[Editor’s note: Jut after this story went to press, WW learned that the staff of both Lottie & Zula’s and Erica’s Soul Food were quarantining, due to potential COVID exposure. Lotties & Zula’s has since reopened. Erica Montgomery of Erica’s Soul Food told WW that her plans have been put “into limbo.” She’ll set a date to move her cart when everyone is cleared to return to the kitchen.]
When Lottie & Zula’s sandwich shop first opened on Northeast Russell Street, it was a takeout window. The timing—October 2020, deep in the coronavirus pandemic—called for its charmingly makeshift nature.
Co-owner John Fletcher Halyburton—known to most as “Fletch”—planned to eventually make full use of the former Toro Bravo space as an East Coast-style deli, market and cafe. It just wasn’t supposed to take 14 months. But now that the time has finally come, Fletch is not only fulfilling his original idea, but expanding on it.
Lottie & Zula’s has a covered outdoor dining patio that also serves as the new home of Erica’s Soul Food, the Southeast 82nd Avenue cart beloved for both its hot lemon pepper wings and owner Erica Montgomery’s community-minded spirit. And on Jan. 15, the indoor space will also have a record store, In-A-Gadda-Da-Vinyl, operating as kind of a permanent pop-up.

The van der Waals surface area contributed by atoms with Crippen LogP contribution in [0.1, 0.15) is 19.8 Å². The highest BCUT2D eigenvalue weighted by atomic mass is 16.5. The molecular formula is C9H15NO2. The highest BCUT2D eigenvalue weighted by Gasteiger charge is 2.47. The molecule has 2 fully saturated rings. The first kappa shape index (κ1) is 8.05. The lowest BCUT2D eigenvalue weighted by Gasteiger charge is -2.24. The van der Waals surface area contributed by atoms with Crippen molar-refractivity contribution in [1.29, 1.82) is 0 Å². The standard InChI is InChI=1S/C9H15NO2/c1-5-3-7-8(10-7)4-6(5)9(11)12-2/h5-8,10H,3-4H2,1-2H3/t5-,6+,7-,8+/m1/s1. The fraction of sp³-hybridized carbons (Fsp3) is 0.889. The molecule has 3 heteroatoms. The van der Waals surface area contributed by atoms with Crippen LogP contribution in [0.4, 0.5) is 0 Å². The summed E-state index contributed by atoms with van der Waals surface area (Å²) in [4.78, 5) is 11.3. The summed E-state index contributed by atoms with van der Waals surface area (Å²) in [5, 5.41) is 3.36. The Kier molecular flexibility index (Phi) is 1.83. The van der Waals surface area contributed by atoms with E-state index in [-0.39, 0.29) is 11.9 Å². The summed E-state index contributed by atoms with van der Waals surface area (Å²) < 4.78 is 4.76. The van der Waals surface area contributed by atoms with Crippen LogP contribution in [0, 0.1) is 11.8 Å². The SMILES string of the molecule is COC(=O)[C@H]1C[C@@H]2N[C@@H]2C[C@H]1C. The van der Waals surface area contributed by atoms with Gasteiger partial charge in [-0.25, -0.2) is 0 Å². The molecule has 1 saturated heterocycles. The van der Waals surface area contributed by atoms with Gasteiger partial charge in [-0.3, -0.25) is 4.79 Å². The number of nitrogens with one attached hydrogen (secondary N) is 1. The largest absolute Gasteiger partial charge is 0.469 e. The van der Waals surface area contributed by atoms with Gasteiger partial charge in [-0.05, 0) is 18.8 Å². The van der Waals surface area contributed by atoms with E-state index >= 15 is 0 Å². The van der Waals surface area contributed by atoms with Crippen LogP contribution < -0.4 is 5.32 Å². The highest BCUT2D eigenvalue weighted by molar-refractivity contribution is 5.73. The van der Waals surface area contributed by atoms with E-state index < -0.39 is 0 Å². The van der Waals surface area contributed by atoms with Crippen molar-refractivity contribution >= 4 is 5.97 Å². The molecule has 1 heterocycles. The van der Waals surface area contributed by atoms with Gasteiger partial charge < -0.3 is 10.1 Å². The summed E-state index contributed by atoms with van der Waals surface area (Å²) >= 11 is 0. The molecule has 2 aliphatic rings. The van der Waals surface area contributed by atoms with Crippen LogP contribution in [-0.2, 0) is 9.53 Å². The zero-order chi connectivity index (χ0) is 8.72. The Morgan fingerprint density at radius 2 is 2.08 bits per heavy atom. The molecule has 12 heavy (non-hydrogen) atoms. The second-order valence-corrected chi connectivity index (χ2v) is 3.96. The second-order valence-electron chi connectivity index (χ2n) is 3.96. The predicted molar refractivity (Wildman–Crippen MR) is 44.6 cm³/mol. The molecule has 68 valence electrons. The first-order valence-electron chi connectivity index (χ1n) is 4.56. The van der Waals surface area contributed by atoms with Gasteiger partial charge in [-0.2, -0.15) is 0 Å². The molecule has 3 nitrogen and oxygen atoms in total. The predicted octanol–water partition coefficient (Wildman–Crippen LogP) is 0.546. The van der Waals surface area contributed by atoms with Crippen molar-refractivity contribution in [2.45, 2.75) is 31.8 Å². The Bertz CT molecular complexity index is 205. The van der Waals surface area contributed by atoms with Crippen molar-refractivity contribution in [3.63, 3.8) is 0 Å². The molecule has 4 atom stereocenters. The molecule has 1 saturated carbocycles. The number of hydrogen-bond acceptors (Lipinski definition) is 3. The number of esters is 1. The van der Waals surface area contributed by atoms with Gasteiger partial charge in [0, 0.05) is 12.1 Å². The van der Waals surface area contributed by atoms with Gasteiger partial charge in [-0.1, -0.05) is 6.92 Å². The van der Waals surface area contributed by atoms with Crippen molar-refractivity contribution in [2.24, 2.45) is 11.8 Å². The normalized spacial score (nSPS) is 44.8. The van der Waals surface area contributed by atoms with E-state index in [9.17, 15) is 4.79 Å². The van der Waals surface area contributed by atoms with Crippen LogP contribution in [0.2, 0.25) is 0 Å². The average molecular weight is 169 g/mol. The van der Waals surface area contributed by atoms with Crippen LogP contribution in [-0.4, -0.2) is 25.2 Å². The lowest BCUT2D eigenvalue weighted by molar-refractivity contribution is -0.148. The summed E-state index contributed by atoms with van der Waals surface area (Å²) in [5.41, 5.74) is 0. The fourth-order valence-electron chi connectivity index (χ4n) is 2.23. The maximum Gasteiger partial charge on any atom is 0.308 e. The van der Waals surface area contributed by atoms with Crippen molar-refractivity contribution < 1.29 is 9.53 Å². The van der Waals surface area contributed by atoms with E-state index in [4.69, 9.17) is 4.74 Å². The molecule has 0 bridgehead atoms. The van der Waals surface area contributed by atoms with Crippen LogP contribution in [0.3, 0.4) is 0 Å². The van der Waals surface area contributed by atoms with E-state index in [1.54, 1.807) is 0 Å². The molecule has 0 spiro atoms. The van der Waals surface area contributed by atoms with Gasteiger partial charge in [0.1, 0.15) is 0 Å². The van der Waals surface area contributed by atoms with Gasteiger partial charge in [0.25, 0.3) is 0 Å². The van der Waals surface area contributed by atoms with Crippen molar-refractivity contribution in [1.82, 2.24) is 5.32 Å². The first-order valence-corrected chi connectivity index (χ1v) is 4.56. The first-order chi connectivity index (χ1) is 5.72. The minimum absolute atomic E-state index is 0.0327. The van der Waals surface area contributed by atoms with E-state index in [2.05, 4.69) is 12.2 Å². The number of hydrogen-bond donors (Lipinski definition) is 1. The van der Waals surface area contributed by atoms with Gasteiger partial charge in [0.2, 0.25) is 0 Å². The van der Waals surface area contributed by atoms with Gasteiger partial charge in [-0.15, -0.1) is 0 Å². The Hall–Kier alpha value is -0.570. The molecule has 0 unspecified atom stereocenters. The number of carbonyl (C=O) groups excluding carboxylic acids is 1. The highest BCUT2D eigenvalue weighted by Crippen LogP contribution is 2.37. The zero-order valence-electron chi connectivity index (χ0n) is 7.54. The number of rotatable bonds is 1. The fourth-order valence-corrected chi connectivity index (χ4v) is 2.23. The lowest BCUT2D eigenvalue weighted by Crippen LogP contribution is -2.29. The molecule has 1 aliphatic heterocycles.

“This is our third attempt to open the market up,” says Halyburton. Delays stemmed not just from COVID-19 precautions, but also the difficulty of getting equipment, such as coolers and refrigerated cases.
In addition to the restaurant’s current breakfast and lunch menu, which includes coffee, cocktails, beers and baked goods, Lottie & Zula’s will be more grab-and-go and make-at-home food, with such possible offerings as pints and quarts of egg and tuna salads, rotisserie chicken and lasagna. And while the restaurant specializes in mostly hot and toasted sandwiches, it’ll now also have cold ones, made with shokupan from An Xuyên bakery.
To eat on the premises, you’ll head outdoors to a patio on the west side of the building that was formerly used as storage space. And that’s also where you’ll find the yellow Erica’s Soul Food cart.
Montgomery had previously used the kitchen at Lottie & Zula’s for catering projects, and has also provided it with meatloaf for sandwiches. Now she’ll have both prep and a walk-in pantry space, putting an end to the food cart grind of having to shop and restock almost every day, while still cooking in the trailer.
“Now that I’ll have more space, I plan to do more creative stuff, and come up with more specials,” Montgomery says. “Because I’ll have more resources and support, I feel like I’ll be able to spread my wings.”
Pairing with Lottie & Zula’s also gives Erica’s a ready-made bar and beverage program, which she may also contribute to, including seasonal Southern beers.
Montgomery originally opened her cart, in a convenience store parking lot at Southeast 82nd and Morrison Street, because it was extremely close to where she lived. That also happens to be Halyburton’s neighborhood.